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their business model, have been systemically chipping away at reasonable gun regulations for a generation. for example, just last year inspired by the nra the virginia legislature got rid of a one gun a month rule. that's 12 guns a year that you can buy, by the way. so by eradicating basically common sense rules like that, that are modest restrictions, they have given us a society in which there are so many guns in the criminal marketplace, that you got to find some way to deal with it. the nra then responds by saying well, there are so many guns in the criminal marketplace, we need to put armed guards in schools and make sure everybody can carry everywhere. they created this problem in significant part. anmore guns are not the answer. >> suarez: a lot of mr. la pierre's address today had to do with american culture, with movies, with violence on television, with violent video games. if i talk to a lot of your member mayers, might they find a lot of common ground with him on that? >> well, there's no question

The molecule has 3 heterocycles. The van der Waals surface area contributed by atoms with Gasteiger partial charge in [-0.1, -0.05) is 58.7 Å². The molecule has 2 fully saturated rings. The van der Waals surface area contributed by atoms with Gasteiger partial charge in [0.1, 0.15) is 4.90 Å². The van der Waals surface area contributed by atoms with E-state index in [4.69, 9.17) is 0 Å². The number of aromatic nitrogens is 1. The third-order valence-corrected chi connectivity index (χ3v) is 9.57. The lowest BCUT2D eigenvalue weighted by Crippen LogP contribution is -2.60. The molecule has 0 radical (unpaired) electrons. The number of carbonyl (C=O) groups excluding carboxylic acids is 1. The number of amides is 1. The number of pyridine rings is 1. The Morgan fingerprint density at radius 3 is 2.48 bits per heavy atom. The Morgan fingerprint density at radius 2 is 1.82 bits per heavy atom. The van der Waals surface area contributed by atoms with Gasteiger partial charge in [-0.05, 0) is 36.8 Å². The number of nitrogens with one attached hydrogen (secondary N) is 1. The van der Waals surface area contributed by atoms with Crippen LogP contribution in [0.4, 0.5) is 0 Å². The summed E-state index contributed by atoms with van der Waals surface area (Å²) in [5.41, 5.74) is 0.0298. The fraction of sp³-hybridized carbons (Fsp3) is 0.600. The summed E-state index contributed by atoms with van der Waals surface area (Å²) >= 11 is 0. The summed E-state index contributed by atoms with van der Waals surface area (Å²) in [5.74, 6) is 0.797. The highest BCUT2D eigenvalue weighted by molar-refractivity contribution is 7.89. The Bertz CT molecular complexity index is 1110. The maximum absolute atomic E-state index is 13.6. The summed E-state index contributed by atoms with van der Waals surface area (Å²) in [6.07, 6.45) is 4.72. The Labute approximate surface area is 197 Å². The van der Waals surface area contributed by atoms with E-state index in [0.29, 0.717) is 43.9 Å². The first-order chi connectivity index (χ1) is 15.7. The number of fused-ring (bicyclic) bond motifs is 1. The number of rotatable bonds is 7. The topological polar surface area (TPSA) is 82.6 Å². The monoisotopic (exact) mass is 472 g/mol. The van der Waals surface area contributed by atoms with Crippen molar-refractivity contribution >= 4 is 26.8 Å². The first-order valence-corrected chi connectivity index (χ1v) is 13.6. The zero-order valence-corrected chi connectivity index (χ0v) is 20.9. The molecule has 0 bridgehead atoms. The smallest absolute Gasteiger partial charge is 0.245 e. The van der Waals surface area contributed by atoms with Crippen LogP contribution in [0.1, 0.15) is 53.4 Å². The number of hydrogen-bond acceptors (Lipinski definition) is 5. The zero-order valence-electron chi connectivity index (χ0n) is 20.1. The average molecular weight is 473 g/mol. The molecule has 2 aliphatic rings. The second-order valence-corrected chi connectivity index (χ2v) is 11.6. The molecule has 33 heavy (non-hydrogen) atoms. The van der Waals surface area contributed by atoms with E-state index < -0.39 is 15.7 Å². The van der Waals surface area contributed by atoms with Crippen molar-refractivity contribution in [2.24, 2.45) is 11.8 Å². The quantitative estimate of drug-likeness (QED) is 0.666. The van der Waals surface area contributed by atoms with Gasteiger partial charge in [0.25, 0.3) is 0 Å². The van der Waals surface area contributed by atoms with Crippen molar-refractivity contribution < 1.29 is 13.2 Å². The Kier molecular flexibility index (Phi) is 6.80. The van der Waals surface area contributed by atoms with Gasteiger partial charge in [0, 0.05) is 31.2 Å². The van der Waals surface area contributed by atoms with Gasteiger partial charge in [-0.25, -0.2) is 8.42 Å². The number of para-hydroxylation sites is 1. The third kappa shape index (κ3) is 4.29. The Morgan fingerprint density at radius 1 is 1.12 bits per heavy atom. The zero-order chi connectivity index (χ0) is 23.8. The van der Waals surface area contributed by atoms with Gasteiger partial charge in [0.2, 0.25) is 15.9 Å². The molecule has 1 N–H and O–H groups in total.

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that we need, for example, better mental health treatment in this country. there is, you know, no question that violent video games are something that those of us who are parents have a problem with, an maybe we should have a rating system where, you know, some mechanism for making sure that kids aren't unduly influenced by them. but think about this, in the united kingdom where they, by the way, watch the same move yeast and see the same video games that we do, murders in any given year are a few dozen. they maybe top-out at 50 or so. in the united states in any given year, recently, and there have been 11 to 12,000 murders every year it is not just because we have a different population size. it's because we make it exceptionally easy for almost anyone to get any gun they want with about three mouse clicks. mark glaze, thanks for joining us. >> thanks for having me. >> suarez: you can watch the nra's complete address online; and compare u.s. gun policy with that of other nations in a post from the council on foreign relations.